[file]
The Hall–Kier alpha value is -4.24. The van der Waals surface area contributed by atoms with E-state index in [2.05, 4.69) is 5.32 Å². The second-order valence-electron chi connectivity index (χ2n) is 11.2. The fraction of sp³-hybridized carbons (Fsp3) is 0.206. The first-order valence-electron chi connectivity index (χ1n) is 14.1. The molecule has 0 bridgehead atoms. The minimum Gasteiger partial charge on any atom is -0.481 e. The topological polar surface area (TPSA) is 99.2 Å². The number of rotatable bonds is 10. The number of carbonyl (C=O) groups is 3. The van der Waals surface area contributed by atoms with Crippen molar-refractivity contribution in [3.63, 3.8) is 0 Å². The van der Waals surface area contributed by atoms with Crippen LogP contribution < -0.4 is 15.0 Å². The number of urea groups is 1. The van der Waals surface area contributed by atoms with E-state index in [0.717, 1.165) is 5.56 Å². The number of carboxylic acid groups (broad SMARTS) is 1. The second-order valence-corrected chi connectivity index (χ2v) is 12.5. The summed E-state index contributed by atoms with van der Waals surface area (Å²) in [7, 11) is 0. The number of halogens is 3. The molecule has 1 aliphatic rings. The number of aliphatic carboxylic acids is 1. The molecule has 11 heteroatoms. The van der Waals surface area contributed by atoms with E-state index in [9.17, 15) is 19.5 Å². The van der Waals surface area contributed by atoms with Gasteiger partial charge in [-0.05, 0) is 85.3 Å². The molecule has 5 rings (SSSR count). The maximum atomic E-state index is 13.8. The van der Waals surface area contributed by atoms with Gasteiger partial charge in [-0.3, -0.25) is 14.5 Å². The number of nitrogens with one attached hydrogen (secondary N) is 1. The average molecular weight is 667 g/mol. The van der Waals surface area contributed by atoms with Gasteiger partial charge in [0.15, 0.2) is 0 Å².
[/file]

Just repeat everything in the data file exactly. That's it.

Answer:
The Hall–Kier alpha value is -4.24. The van der Waals surface area contributed by atoms with E-state index in [2.05, 4.69) is 5.32 Å². The second-order valence-electron chi connectivity index (χ2n) is 11.2. The fraction of sp³-hybridized carbons (Fsp3) is 0.206. The first-order valence-electron chi connectivity index (χ1n) is 14.1. The molecule has 0 bridgehead atoms. The minimum Gasteiger partial charge on any atom is -0.481 e. The topological polar surface area (TPSA) is 99.2 Å². The number of rotatable bonds is 10. The number of carbonyl (C=O) groups is 3. The van der Waals surface area contributed by atoms with Crippen molar-refractivity contribution in [3.63, 3.8) is 0 Å². The van der Waals surface area contributed by atoms with Crippen LogP contribution < -0.4 is 15.0 Å². The number of urea groups is 1. The van der Waals surface area contributed by atoms with E-state index in [0.717, 1.165) is 5.56 Å². The number of carboxylic acid groups (broad SMARTS) is 1. The second-order valence-corrected chi connectivity index (χ2v) is 12.5. The summed E-state index contributed by atoms with van der Waals surface area (Å²) in [7, 11) is 0. The number of halogens is 3. The molecule has 1 aliphatic rings. The number of aliphatic carboxylic acids is 1. The molecule has 11 heteroatoms. The van der Waals surface area contributed by atoms with E-state index in [9.17, 15) is 19.5 Å². The van der Waals surface area contributed by atoms with Gasteiger partial charge in [-0.05, 0) is 85.3 Å². The molecule has 5 rings (SSSR count). The maximum atomic E-state index is 13.8. The van der Waals surface area contributed by atoms with Gasteiger partial charge in [-0.3, -0.25) is 14.5 Å². The number of nitrogens with one attached hydrogen (secondary N) is 1. The average molecular weight is 667 g/mol. The van der Waals surface area contributed by atoms with Gasteiger partial charge in [0.15, 0.2) is 0 Å².